OKEECHOBEE — An Everglades Agricultural Area reservoir will be built, say Florida officials.
“The issue is not if we will have additional southern storage, it is when and where,” Florida Senate President Joe Negron wrote in a memo after visiting Washington D.C. in early March. Senator Negron is pushing a plan to buy 60,000 acres of farmland in the EAA by the end of 2017 for a reservoir.
In State Senate hearings earlier this year, SFWMD officials stated the proposed 60,000-acre purchase is not needed. About 25 percent of the EAA land is already owned by the government. Comprehensive Everglades Restoration Project (CERP) plans call for the EAA reservoir project to start in 2021.
In a March 14 media conference, Col. Jason Kirk of the U.S. Army Corps of Engineers Jacksonville District said the Corps remains committed to following the project sequence outlined in the Integrated Delivery Schedule (IDS).
“We have a strong partnership with the South Florida Water Management District and the state of Florida,” said Col. Kirk. “The IDS was developed through public dialogue and discussion between the partners in the South Florida Ecosystem Restoration Program. It is the optimal sequence of restoration activities.”
SFWMD was quick to agree with Col. Kirk.
“Heard. Understood. Acknowledged. And Appreciated. The South Florida Water Management District Governing Board is extremely grateful for the U.S. Army Corps of Engineers’ reiteration today (March 14) of its commitment to the Everglades restoration partnership and schedule of projects known as the Integrated Delivery Schedule,” said SFWMD Chairman Dan O’Keefe. “The Corps’ approach is the logical way to restore the Everglades. Attempting to allocate billions of dollars to a single project, outside of the publicly vetted and approved IDS sequence, would set restoration efforts back and provide more uncertainty for currently requested funding. The Corps and SFWMD Governing Board are maintaining their commitment to begin the study of an Everglades Agricultural Area reservoir in 2021, the timeframe set by the IDS. Built on science, the Everglades restoration plan and its timeline to complete projects is the right strategy to get the job done.”
There’s a lot of work to be done to restore and preserve what remains of the Florida Everglades. Less than half of the original “River of Grass” remains.
The 1948 Central and Southern Florida Flood Control District project set aside about 26 percent of the Everglades for the Everglades Agricultural Area.
Coastal development also took a share of the Everglades.
To save the remaining Everglades ecosystem, CERP was authorized by Congress in 2000. CERP includes 68 projects.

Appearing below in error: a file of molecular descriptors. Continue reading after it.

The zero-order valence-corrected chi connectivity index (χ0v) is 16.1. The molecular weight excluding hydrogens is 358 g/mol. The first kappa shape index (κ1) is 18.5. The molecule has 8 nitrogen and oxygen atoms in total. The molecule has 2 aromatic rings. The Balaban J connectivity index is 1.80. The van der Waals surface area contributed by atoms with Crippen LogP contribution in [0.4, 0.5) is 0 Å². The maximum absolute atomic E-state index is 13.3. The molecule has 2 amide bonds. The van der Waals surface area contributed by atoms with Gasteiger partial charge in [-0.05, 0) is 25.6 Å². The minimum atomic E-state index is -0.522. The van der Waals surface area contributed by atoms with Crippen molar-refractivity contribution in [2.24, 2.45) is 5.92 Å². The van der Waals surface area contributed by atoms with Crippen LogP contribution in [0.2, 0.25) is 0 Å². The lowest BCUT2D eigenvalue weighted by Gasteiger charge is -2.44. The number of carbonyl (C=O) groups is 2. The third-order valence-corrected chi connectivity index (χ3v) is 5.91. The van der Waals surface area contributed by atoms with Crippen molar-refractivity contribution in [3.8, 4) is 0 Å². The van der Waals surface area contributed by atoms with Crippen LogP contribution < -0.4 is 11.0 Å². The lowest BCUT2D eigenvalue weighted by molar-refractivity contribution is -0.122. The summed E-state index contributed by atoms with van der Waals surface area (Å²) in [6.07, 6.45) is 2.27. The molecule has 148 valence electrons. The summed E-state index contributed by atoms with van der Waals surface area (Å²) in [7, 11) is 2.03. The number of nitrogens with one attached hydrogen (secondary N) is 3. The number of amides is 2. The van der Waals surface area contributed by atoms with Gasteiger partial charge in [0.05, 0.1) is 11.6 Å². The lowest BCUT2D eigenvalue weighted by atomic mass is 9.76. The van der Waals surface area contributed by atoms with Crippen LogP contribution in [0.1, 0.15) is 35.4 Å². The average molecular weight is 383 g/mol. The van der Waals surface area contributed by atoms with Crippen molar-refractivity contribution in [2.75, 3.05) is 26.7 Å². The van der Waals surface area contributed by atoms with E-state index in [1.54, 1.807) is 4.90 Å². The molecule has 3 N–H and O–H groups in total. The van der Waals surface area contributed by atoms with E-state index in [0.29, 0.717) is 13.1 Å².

Corps and SFWMD officials agree that for the plan to work to optimal levels, those projects need to be done in a certain order. That order is the IDS*.
According to the SFWMD website, “The Integrated Delivery Schedule provides the sequencing strategy for planning, designing and constructing federal projects cost-shared with local sponsors as part of the South Florida Ecosystem Restoration Program, based on ecosystem needs, benefits, costs and available funding.”
The plan is reviewed regularly — most recently in December 2016 — and some adjustments are made, often to reflect delays due to funding shortfalls. The order of the projects has to do with the way water flows, the need to create flowage paths and establishment of treatment areas to clean water before it moves into environmentally-sensitive areas.
For example, before an EAA reservoir could be used to store water, the Central Everglades Planning Project (CEPP) must be completed to restore the water flow from the lake. CEPP was approved by Congress last year.
And before water from an EAA reservoir can flow to Florida Bay, a portion of the Tamiami Trail must be raised to let more water sheetflow south from the water conservation areas. Allowing water to sheetflow slowly over marshes is important because this is the natural process to clean the water of excess nutrients.
The way the projects interact was taken into consideration when the IDS was established.
The IDS also takes into consideration some projects that are not part of CERP, but do have an effect on the CERP projects. For example, rehabilitation of the Herbert Hoover Dike is not a CERP project. The work on the dike is federally funded through the U.S. Army Corps of Engineers as a Dam Safety project. Any changes to the Lake Okeechobee Regulation Schedule depend on the completion of the dike work.
The Kissimmee River Restoration, which is expected to help slow the flow of water from the Kissimmee River basin into Lake Okeechobee, is also not part of CERP. The river restoration is a 50-50 partnership with the South Florida Water Management District and the U.S. Army Corps of Engineers and is currently projected to be completed in 2019.
Editor Katrina Elsken can be reached at email@example.com